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The economic significance of mortality in old-growth Douglas-fir management.Author(s): R.O. McMahon
Source: PNW Old Series Research Paper No. 37: 1-21
Publication Series: Research Paper (RP)
Station: Pacific Northwest Research Station
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DescriptionCurrent mortality in the Douglas-fir subregion, exclusive of catastrophic mortality, approximates a billion feet a year. The Forest Service report "Timber Resources for America's Future" recommended "...utilizing a substantial portion of the unsalvaged mortality loss..." as one means of permanently increasing the Nation's timber supply and bringing it into better balance with expected future timber requirements. Recovery of mortality from old-growth forests in the Douglas-fir subregion offers special opportunities for acting on this recommendation. Increased recognition of these opportunities is needed.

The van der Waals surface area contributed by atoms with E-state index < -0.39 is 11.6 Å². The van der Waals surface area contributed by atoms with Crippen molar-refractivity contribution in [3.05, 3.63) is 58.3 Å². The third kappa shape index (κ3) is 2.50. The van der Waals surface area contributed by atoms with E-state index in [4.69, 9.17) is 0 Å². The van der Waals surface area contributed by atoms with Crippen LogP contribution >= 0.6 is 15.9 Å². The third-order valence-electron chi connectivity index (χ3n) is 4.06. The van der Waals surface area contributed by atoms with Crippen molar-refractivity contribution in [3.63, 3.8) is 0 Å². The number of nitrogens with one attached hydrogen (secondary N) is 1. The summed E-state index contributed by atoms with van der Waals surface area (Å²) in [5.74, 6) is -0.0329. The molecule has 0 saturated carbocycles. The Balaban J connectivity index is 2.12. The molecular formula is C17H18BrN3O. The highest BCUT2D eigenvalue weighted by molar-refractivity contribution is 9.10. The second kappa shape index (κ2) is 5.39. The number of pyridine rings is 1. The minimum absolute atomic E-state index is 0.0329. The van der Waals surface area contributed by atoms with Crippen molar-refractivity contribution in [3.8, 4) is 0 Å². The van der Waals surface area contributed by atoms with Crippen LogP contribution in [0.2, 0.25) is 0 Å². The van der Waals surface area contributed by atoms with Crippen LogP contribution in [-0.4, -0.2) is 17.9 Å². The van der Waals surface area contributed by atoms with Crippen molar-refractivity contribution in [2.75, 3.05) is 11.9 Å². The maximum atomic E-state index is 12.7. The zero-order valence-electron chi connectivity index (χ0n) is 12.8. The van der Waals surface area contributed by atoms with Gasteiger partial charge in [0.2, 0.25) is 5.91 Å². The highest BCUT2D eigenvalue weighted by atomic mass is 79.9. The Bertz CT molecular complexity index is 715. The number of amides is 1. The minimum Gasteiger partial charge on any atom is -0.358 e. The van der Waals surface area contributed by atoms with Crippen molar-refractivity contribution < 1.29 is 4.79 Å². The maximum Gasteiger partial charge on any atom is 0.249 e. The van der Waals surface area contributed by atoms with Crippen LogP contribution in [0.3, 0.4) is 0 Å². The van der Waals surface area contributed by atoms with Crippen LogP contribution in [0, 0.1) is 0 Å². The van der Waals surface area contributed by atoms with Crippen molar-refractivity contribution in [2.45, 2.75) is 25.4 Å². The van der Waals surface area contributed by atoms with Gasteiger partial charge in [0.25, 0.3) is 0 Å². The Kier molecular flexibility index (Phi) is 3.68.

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CitationMcMahon, R.O. 1961. The economic significance of mortality in old-growth Douglas-fir management. PNW Old Series Research Paper No. 37: 1-21
- Natural range of variation for red fir and subalpine forests in northwestern California and southwestern Oregon
- Productivity of a mature Douglas-fir stand.
- Fall Creek second-growth Douglas-fir thinning study.
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